When I find the page cites, I will put some statistics on the page showing that the Christian Right is primarily Protestant evangelicals (not mainline church members) with individual fundamentalists along for the ride, and a small number of Catholics. Having attended two national Road to Vistory meetings of the Christian Coalition and interviewed many attendees, my own anecdotal observations agree with this view as well.--Cberlet 22:19, 6 Feb 2005 (UTC)

I see your point, but don't ignore the many in the mainline churches who may not go to rallies or join organizations, but will regularly vote with the Christian right. Also I wrote this rather quickly and failed to note Pentecostal/Charismatics as a significant component, as I had intended. Pollinator 22:53, Feb 6, 2005 (UTC)
Good point about the Pentecostal/Charismatic component, especially since that is Pat Robertson's tradition despite his Southern Baptist roots. But is it fair to argue that voting for conservatives makes you part of the Christian Right? Not all Christian conservative voters claim they are part of the Christian Right in exit polls, and even fewer are actually members of Christian right parachurch organizations like CC or Bev's CWA. --Cberlet 23:12, 6 Feb 2005 (UTC)
Well, voting is where "the rubber hits the road." Don't you think the reluctance to identify might be affected by the frequent use of the term "Christian right" in a disparaging way? Pollinator 23:50, Feb 6, 2005 (UTC)
If you can find a serious researcher who makes these arguments, by all means post a reference. It's possible. I remain skeptical absent more evidence. No sociologist I have read considers the Christian Right to be composed of all politically-conservative Christian voters. There are complex demographics, which I have written about as a critic of the Christian Right, but also as someone who tries to resist demonization and weak evidence.--Cberlet 03:05, 7 Feb 2005 (UTC)

Some claim that their political positions are, or ought to be, the views of all Christians. American Christians, including conservative Christians, hold a wide variety of political views.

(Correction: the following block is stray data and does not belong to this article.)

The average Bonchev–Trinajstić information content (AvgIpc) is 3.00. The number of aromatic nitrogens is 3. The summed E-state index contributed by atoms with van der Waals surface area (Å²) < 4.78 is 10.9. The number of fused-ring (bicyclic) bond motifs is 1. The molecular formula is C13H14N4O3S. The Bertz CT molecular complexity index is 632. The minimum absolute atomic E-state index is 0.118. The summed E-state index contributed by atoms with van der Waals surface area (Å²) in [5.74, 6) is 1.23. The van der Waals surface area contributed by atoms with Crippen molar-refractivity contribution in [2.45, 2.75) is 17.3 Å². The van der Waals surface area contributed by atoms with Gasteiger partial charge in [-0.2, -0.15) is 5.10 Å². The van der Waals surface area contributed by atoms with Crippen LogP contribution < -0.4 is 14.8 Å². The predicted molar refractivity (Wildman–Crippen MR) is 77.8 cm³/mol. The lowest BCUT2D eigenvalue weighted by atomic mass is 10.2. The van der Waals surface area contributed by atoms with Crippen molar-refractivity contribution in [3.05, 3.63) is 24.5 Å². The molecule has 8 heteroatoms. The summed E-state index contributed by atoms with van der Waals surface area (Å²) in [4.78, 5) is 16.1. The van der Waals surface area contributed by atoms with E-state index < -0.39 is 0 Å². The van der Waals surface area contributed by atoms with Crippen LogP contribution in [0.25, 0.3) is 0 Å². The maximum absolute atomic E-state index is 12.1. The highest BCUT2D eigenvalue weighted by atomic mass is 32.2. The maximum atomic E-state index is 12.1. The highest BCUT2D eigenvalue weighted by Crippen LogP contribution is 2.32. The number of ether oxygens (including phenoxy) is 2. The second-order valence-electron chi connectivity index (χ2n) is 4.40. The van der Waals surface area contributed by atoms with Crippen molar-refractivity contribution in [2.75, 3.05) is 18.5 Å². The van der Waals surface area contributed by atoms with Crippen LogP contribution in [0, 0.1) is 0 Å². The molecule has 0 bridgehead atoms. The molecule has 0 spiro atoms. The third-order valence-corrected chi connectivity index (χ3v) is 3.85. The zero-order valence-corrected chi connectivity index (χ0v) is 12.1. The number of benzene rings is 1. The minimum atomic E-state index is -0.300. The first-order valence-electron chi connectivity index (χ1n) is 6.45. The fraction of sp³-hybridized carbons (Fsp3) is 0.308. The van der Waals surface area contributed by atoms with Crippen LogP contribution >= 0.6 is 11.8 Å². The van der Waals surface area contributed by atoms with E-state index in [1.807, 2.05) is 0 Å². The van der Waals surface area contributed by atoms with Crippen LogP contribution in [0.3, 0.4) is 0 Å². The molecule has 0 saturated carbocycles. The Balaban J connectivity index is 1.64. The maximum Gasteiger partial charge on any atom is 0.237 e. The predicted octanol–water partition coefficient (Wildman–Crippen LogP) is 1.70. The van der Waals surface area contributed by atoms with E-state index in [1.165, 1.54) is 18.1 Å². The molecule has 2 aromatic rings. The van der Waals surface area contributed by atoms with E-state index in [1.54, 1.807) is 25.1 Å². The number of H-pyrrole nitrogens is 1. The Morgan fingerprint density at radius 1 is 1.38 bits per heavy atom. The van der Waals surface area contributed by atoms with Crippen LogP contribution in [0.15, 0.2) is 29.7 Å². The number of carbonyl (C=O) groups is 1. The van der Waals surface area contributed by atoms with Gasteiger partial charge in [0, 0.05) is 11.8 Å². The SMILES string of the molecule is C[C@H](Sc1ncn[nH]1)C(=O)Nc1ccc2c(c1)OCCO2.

Besides being a not-so-subtle attack against "fundamentalists," this is just plain silly. Everyone thinks their view should be universally held. Pollinator 15:35, Feb 6, 2005 (UTC)
Actually not true. There are many people who are more pluralistic. But it was awkward writing and somewhat redundant to the claims about Donimionism.--Cberlet 22:19, 6 Feb 2005 (UTC)
Un huh..."many people" think the pluralistic viewpoint should be everyone's. Pollinator 22:53, Feb 6, 2005 (UTC)
I certainly do... :-) --Cberlet 23:12, 6 Feb 2005 (UTC)

Criticism section

The criticism section seems to be getting a lot of flack. However, I think a section labeled 'Criticism' is fairly announcing that it is showing the point of view of an opposition group, and is a fair addition to the article. Accusation of POVing on it should be constrained to insinuating that the opposition is correct in their accusations, in a way that cannot be proven imperically. However, I do think the criticizing group or individuals should be mentioned and labeled appropriatey, so to avoid the contributors themselves simply voicing their opinion.

As for Silverback's questions about 'obscure' point of view on Dominionism, the two major anti-Christian Right lobbies in Washington actively push this message, and the purpose of an encyclopedia is to educate others on the full spectrum of a topic.